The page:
She died a few weeks later because not only was she an old dog, but it was probably a bad call on our part to get her operated on and put under a general anaesthetic. Old Fluffy and I shared a final day together, she was not in a good way:

Old Fluffy and I share a few final hours together

Anyway, whatever the case may be, Toothy now has a taste for licking warts. Due to Toothy’s probing search for warts, Ollie now has warts. We on the other hand have the War on Warts. But given our past experiences with Old Fluffy, we don’t want to take Ollie down the veterinary to have the wart removed by surgery. What to do? Well, recently we have begun trialling home remedies for removing warts. It seems like a less invasive option than very expensive and risky surgery.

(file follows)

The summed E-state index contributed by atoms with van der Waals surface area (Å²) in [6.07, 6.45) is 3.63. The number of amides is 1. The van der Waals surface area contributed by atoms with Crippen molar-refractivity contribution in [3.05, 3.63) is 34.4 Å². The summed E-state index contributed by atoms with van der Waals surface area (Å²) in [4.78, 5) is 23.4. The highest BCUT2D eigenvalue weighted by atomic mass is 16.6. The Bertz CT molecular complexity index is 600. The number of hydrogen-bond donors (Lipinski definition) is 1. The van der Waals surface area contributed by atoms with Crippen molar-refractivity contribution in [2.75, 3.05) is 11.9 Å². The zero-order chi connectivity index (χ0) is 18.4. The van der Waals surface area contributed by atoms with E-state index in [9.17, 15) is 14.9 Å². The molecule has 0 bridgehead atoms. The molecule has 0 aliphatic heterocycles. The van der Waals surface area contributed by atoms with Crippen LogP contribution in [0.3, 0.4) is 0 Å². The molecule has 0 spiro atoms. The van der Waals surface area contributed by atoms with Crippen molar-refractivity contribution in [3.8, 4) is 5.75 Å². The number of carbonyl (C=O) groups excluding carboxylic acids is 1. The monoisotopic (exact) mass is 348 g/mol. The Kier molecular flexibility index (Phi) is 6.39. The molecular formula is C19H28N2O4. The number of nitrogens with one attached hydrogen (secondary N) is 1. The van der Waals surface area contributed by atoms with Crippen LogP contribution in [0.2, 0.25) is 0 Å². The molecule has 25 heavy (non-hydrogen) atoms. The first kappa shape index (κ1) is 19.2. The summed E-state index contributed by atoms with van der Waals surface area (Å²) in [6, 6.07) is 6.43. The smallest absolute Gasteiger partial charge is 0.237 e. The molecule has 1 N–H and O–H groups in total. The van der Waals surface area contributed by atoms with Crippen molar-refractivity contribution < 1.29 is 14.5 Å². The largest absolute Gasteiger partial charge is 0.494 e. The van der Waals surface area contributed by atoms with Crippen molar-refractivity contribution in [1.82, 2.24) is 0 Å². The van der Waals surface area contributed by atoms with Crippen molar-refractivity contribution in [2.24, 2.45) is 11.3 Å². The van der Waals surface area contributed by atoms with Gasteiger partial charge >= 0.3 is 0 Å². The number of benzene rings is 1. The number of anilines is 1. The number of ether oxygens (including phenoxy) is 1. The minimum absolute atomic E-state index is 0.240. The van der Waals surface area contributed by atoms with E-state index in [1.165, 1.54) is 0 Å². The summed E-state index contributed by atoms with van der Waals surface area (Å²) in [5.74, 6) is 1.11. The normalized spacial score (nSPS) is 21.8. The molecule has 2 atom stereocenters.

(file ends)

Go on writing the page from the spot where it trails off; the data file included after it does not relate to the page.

We’re now regularly dabbing castor oil on the wart on Ollie’s forehead and to my astonishment after only a week of application, the wart has receded to a mere minor bump. We will continue to apply the castor oil until the wart is completely gone, but at this rate I’d be surprised if there is anything left of it in another week. Castor oil I believe has Vitamin E in it among other compounds, which is effective on canine warts. And it is an amazingly cheap treatment. Risk of death through surgery is also low!

Excavations continued this week on the extension of the strawberry terrace.

Excavations continued this week on the extension of the strawberry terrace

We unearthed a huge quantity of rocks. Some of the rocks were originally much larger, however we then broke into smaller rocks with the electric jackhammer.